North Korea fires suspected intercontinental ballistic missile, South Korea says


SEOUL, Nov 18 (Reuters) – North Korea has fired what appears to be an intercontinental ballistic missile, South Korea said Friday, a day after it launched a smaller missile and warned of “more ferocious military responses” to the US that would undermine its regional security presence. strengthen.

This has been a record year for the nuclear-armed country’s missile program, after it resumed ICBM testing for the first time since 2017 and broke its self-imposed moratorium on long-range launches as denuclearization talks stalled.

The Japan Coast Guard said the missile likely landed in the sea about 130 miles west of Hokkaido.

Japanese Prime Minister Fumio Kishida said there were no reports of damage, but the North’s repeated missile launches could not be tolerated. He said the missile appeared to have landed in Japan’s exclusive economic zone.

ICBMs are North Korea’s longest range weapons and are designed to deliver a nuclear warhead as far as any location in the mainland United States.

A day earlier, North Korea fired a short-range ballistic missile as Secretary of State Choe Son Hui warned of “firmer military responses” to US moves to bolster its military presence, saying Washington was taking a “gamble where it would regret”.

In a statement released by state media, Choe condemned a Sunday trilateral summit of the United States, South Korea and Japan at which the leaders of those countries criticized Pyongyang’s weapons tests and pledged increased security cooperation.

This year, North Korea has conducted a record number of ballistic missile tests, which are banned by United Nations Security Council resolutions that have endorsed the country’s missile and nuclear weapons programs.

Friday’s launch came as US Vice President Kamala Harris was in Thailand for the Asia-Pacific Economic Cooperation (APEC) summit amid geopolitical tensions over the war in Ukraine and other flashpoints such as Taiwan and the Korean Peninsula.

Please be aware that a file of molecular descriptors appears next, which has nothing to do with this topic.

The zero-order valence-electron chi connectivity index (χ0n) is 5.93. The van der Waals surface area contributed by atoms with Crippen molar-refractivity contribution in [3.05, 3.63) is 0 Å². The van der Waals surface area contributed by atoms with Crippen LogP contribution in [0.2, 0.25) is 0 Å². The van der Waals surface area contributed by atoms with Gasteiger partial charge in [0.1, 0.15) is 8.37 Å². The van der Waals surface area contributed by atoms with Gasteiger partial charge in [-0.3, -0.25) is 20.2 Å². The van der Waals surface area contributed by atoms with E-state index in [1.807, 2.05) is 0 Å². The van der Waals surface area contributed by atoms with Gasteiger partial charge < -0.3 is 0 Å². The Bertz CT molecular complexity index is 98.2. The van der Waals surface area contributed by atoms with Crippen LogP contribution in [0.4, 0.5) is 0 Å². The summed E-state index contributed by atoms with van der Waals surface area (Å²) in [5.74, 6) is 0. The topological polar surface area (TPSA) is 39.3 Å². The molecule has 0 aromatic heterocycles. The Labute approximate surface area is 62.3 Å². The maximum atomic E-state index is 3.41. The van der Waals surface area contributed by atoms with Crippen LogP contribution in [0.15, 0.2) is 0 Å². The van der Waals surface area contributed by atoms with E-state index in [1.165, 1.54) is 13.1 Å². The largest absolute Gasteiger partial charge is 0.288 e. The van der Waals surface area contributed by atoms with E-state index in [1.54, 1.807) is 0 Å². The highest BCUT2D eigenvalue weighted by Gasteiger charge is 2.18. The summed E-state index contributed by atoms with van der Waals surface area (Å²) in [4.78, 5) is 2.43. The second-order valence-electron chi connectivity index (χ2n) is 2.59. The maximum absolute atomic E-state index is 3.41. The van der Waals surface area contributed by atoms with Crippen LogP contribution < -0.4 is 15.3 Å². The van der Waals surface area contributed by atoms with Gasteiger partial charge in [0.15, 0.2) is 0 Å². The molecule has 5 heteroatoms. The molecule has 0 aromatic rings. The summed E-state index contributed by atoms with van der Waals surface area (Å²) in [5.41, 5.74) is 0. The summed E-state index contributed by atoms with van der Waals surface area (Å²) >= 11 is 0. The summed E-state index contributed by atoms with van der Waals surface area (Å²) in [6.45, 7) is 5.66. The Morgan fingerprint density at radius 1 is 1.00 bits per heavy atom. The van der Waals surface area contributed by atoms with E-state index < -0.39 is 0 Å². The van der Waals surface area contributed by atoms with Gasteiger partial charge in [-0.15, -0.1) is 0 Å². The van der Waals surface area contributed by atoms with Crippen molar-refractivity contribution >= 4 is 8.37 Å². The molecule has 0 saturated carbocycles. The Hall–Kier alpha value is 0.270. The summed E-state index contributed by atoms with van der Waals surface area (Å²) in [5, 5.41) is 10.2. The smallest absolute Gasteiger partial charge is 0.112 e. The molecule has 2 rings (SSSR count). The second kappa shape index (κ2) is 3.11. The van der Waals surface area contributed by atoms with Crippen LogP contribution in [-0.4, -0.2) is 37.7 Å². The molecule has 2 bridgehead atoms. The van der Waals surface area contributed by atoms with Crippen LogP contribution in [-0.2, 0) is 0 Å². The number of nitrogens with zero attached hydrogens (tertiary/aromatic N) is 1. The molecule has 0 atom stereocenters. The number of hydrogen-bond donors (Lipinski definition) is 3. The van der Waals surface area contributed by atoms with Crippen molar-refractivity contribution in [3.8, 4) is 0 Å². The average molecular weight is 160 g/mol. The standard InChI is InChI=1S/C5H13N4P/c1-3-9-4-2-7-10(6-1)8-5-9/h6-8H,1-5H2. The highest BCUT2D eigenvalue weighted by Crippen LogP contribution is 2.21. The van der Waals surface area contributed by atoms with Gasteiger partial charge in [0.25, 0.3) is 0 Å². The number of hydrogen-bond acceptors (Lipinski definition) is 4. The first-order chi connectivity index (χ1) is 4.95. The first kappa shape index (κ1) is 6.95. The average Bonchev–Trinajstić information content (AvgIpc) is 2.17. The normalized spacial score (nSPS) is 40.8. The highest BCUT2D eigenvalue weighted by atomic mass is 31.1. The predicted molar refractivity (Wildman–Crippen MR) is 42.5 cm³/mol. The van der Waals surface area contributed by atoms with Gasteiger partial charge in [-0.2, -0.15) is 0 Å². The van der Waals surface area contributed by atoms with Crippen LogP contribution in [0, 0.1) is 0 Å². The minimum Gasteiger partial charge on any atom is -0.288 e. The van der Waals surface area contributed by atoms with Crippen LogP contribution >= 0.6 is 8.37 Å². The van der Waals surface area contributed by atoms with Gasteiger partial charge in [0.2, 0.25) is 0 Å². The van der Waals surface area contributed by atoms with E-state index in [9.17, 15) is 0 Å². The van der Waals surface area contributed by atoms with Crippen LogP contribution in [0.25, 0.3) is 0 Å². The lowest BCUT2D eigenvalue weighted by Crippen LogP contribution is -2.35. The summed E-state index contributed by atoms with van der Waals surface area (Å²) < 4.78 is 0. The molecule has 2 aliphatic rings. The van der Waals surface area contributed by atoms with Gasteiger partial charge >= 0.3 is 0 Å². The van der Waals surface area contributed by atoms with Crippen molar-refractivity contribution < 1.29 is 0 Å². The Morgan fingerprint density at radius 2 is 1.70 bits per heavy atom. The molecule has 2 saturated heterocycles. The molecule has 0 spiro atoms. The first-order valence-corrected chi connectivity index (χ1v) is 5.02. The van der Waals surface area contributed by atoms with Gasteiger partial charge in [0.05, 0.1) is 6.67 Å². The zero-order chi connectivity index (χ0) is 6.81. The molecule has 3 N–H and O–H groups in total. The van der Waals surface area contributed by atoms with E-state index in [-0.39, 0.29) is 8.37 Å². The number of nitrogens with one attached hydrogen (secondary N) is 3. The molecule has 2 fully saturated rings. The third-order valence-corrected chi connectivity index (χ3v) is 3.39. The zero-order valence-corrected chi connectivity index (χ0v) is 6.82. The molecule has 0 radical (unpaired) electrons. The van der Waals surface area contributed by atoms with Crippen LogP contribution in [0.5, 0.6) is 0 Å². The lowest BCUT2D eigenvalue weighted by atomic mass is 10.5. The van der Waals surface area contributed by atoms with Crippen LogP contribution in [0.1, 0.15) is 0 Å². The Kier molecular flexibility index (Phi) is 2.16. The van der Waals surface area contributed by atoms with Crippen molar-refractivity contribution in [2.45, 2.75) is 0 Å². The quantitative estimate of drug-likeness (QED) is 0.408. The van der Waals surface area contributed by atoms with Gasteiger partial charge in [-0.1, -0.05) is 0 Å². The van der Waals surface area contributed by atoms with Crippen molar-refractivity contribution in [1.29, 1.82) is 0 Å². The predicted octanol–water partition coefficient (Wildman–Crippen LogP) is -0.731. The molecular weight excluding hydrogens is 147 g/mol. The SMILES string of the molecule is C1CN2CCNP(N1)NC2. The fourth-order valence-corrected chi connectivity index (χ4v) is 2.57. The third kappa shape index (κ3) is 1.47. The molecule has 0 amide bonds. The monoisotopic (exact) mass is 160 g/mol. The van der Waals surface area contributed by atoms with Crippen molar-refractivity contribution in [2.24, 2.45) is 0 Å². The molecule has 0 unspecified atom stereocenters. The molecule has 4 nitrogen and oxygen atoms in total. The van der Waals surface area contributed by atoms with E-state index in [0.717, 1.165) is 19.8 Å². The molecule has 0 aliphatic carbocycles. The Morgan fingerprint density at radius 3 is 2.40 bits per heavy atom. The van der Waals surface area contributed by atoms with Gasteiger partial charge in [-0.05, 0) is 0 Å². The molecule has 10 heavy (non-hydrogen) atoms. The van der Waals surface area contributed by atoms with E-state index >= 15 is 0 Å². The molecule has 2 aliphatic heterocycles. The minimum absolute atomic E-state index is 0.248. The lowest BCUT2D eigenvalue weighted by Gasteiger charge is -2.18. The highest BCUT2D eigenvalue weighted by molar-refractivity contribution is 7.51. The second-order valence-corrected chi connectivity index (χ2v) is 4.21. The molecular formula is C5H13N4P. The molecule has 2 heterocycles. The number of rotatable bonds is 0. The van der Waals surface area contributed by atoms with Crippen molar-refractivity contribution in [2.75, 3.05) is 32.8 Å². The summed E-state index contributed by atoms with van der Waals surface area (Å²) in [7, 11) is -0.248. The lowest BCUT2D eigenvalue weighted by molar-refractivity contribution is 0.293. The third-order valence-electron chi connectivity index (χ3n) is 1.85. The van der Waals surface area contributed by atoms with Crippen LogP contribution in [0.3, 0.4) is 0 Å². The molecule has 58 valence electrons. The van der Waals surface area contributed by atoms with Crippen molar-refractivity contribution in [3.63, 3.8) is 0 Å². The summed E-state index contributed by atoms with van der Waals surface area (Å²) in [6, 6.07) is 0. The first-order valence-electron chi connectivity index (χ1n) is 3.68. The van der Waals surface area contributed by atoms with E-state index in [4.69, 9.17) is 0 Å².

ICBMs are ballistic missiles with a minimum range of about 5,500 kilometers (3,400 mi), designed primarily for the delivery of nuclear weapons. Some can travel 10,000 km (6,200 mi) or more.

Some missiles carry only one warhead, but analysts suspect North Korea is trying to develop ICBMs that can carry multiple warheads, each capable of navigating to a separate target point, on independently targetable reentry vehicles (MIRVs).

North Korea’s last suspected ICBM test was on Nov. 3, when North Korea fired multiple missiles into the sea in protest of allied military exercises by South Korea and the United States.

Based on photos released by state media, analysts said the Nov. 3 launch appeared to be a previously unseen ICBM, possibly a variant of the Hwasong-15 ICBM, first tested in 2017 and possibly also in March was launched.

A South Korean official said the Nov. 3 test may have failed at a high altitude. South Korean and US officials have reported that a number of North Korean ICBM tests appeared to have failed this year.

North Korea first claimed to have successfully launched its massive new Hwasong-17 ICBM on March 24, but South Korean and US officials concluded that the launch appears to have been the previously launched Hwasong-15.

The March 24 launch was nonetheless the largest ICBM test ever conducted by the North, with a 67.5-minute flight to a maximum altitude of 3,905 miles (6,248.5 km), North Korean state media reported.

The North also recently fired hundreds of artillery shells into the sea as South Korea and the United States organized exercises, some of which involved Japan.

Reporting by Soo-hyang Choi; Edited by Jacqueline Wong and Edmund Klamann

Our Standards: The Thomson Reuters Principles of Trust.

The Valley Voice
The Valley Voice
Christopher Brito is a social media producer and trending writer for The Valley Voice, with a focus on sports and stories related to race and culture.


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